What Are The Implications Of The Imagined Order At Work?

imagined order harari

"Humans believe in a particular order not because it is objectively true, but because believing in it enables us to cooperate effectively and forge a better society." This quote is from Yuval Noah Harari's book Sapiens: A Brief History of Humankind, in which he defines the "imagined order." The imagined order exists in our personal lives, characterized by the choices we make, the beliefs we hold, and the behaviors we exhibit. The imagined order also emerges at work when we accept corporate practices without questioning if they still make sense in the present context.

Most of the corporate operating procedures have dominated our organizational practices since the Industrial Revolution. We have come to accept the following order as objectively true:

  • full-time education between the ages of 18 and 22
  • full-time employment between 22 and 65, and
  • retirement at around the age of 65

Corporations make most operating decisions based on those premises in how they hire, train, promote, and transition employees out of the organizations. Scholars at London Business School call this the Three-Stage Model: Education – Work – Retirement.

The three-stage model was designed over 100 years ago. Throughout this time, the focus of the traditional work-oriented society has been on financial matters, such as compensation, retirement savings, and homeownership. As people are living and working longer, different types of needs are arising and taking on importance. With life expectancy continuously growing, people who are currently in their mid-40s will most likely need to work into their early to mid-70s. Those now in their 20s may need to work into their late 70s or even their 80s.

The shift in life expectancy increases the number of stages in an individual's life. People will no longer go from full-time education to full-time employment to retirement. They will now have a multistage life in which they will have additional stages between education and retirement. For example, they might experiment with new work options, become self-employed, start a business, or engage in activities that may be a combination of both paid and unpaid work.

(Source: MIT Sloan Management Review, Spring 2017)

In the multistage life model, in addition to financial assets, employees need other types of assets. Researchers at London Business School group them into three categories: productive assets, vitality assets, and transformational assets. Productive assets include the individual's skills, knowledge, and professional reputation and networks. These assets allow individuals to find interesting work during an employment span of several decades.

Vitality assets comprise strong physical and mental health, work-life balance, and regenerative relationships. Having vitality assets enables people to continue working past the traditional retirement age. Transformational assets are becoming increasingly important, and they include self-knowledge and diverse networks of people who support employees' personal change and transitions.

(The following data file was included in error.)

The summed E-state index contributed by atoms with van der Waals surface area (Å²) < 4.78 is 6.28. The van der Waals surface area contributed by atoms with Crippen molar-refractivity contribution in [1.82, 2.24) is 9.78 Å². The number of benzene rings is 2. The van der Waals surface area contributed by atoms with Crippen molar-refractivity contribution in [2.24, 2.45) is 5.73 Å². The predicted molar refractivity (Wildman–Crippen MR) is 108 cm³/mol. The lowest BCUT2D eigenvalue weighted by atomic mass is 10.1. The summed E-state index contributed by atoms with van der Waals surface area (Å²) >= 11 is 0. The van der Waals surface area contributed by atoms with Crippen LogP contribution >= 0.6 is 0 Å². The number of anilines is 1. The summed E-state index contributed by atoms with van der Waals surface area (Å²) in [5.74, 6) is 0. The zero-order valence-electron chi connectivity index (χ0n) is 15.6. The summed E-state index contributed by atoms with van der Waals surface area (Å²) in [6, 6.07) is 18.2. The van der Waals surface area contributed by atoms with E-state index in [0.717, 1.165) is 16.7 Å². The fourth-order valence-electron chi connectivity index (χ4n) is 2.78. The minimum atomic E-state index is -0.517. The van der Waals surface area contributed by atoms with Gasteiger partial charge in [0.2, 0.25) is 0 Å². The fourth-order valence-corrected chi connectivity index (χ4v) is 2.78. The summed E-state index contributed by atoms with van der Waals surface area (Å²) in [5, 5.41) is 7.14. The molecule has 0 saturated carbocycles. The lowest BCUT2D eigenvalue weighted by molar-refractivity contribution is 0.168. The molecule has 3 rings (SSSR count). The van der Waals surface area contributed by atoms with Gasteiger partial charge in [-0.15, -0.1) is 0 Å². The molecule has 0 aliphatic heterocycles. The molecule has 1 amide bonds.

The multistage life model requires organizations to change corporate practices. Instead of expecting conformity, organizations should embrace personalization. Instead of forcing standardization, organizations should allow for more flexibility. Instead of designing the employment policies according to employees' age (ex. mandatory retirement), organizations should make the policies age-agnostic. Some of the examples of how organizations can incorporate employees' needs for productive, vitality, and transformational assets are:

  • Cultivate lifelong learning with more decentralized and flexible approaches to education curated by individuals instead of the employer
  • Encourage employees to reexamine their goals and skills on a regular basis
  • Help team members to develop dynamic and diverse networks
  • Reshape employees' roles by adding new tasks and skills to prevent boredom and attrition
  • Offer sabbaticals and longer breaks to help people recharge
  • Encourage employees to build their own career timeline to meet the demands of dual-career families where individuals can change pace (accelerate or decelerate), workload (full or reduced working hours), work location (office or home), and role (project or support)
  • Offer flexible work hours
  • Diversify sources of recruiting being mindful of nonlinear career paths
  • Rethink age stereotypes viewing older workers as an asset rather than a liability
  • Redesign retirement by offering flexible retirement dates or flexible working arrangements after a full-time retirement.

We need to reimagine the "imagined order" and question many of its “truisms.” They have not reflected reality and served our employees well for an exceedingly long time.

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